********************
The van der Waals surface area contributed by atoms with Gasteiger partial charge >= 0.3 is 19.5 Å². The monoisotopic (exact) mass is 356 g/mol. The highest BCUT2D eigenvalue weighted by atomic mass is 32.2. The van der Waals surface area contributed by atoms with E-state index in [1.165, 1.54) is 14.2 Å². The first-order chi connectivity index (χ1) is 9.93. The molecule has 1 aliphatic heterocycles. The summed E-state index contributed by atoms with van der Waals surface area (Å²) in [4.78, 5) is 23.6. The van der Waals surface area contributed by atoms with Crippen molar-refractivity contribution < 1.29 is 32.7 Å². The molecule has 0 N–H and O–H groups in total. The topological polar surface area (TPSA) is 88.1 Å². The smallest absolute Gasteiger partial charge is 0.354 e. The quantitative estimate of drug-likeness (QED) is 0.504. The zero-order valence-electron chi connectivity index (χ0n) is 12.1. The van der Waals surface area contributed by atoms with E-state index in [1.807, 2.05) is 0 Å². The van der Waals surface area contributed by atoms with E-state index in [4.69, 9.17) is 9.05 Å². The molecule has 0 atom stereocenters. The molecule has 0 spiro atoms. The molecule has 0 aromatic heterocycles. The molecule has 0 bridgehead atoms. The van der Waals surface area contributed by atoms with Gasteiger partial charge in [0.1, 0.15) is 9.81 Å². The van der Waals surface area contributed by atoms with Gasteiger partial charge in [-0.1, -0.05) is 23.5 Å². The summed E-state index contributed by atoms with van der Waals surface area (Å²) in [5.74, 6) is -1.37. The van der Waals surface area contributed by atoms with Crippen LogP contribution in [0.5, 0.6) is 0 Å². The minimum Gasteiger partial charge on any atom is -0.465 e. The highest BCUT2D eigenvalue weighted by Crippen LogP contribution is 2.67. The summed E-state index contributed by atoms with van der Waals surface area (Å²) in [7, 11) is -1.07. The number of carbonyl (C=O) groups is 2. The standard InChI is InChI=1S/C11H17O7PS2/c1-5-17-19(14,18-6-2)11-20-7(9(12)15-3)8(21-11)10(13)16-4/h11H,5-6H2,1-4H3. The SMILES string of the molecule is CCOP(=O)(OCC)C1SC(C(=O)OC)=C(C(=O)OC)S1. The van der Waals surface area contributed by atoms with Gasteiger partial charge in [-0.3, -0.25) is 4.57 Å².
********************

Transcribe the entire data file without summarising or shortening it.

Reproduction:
The van der Waals surface area contributed by atoms with Gasteiger partial charge >= 0.3 is 19.5 Å². The monoisotopic (exact) mass is 356 g/mol. The highest BCUT2D eigenvalue weighted by atomic mass is 32.2. The van der Waals surface area contributed by atoms with E-state index in [1.165, 1.54) is 14.2 Å². The first-order chi connectivity index (χ1) is 9.93. The molecule has 1 aliphatic heterocycles. The summed E-state index contributed by atoms with van der Waals surface area (Å²) in [4.78, 5) is 23.6. The van der Waals surface area contributed by atoms with Crippen molar-refractivity contribution < 1.29 is 32.7 Å². The molecule has 0 N–H and O–H groups in total. The topological polar surface area (TPSA) is 88.1 Å². The smallest absolute Gasteiger partial charge is 0.354 e. The quantitative estimate of drug-likeness (QED) is 0.504. The zero-order valence-electron chi connectivity index (χ0n) is 12.1. The van der Waals surface area contributed by atoms with E-state index in [1.807, 2.05) is 0 Å². The van der Waals surface area contributed by atoms with E-state index in [4.69, 9.17) is 9.05 Å². The molecule has 0 atom stereocenters. The molecule has 0 spiro atoms. The molecule has 0 aromatic heterocycles. The molecule has 0 bridgehead atoms. The van der Waals surface area contributed by atoms with Gasteiger partial charge in [0.1, 0.15) is 9.81 Å². The van der Waals surface area contributed by atoms with Gasteiger partial charge in [-0.1, -0.05) is 23.5 Å². The summed E-state index contributed by atoms with van der Waals surface area (Å²) in [5.74, 6) is -1.37. The van der Waals surface area contributed by atoms with Crippen LogP contribution in [0.5, 0.6) is 0 Å². The minimum Gasteiger partial charge on any atom is -0.465 e. The highest BCUT2D eigenvalue weighted by Crippen LogP contribution is 2.67. The summed E-state index contributed by atoms with van der Waals surface area (Å²) in [7, 11) is -1.07. The number of carbonyl (C=O) groups is 2. The standard InChI is InChI=1S/C11H17O7PS2/c1-5-17-19(14,18-6-2)11-20-7(9(12)15-3)8(21-11)10(13)16-4/h11H,5-6H2,1-4H3. The SMILES string of the molecule is CCOP(=O)(OCC)C1SC(C(=O)OC)=C(C(=O)OC)S1. The van der Waals surface area contributed by atoms with Gasteiger partial charge in [-0.3, -0.25) is 4.57 Å².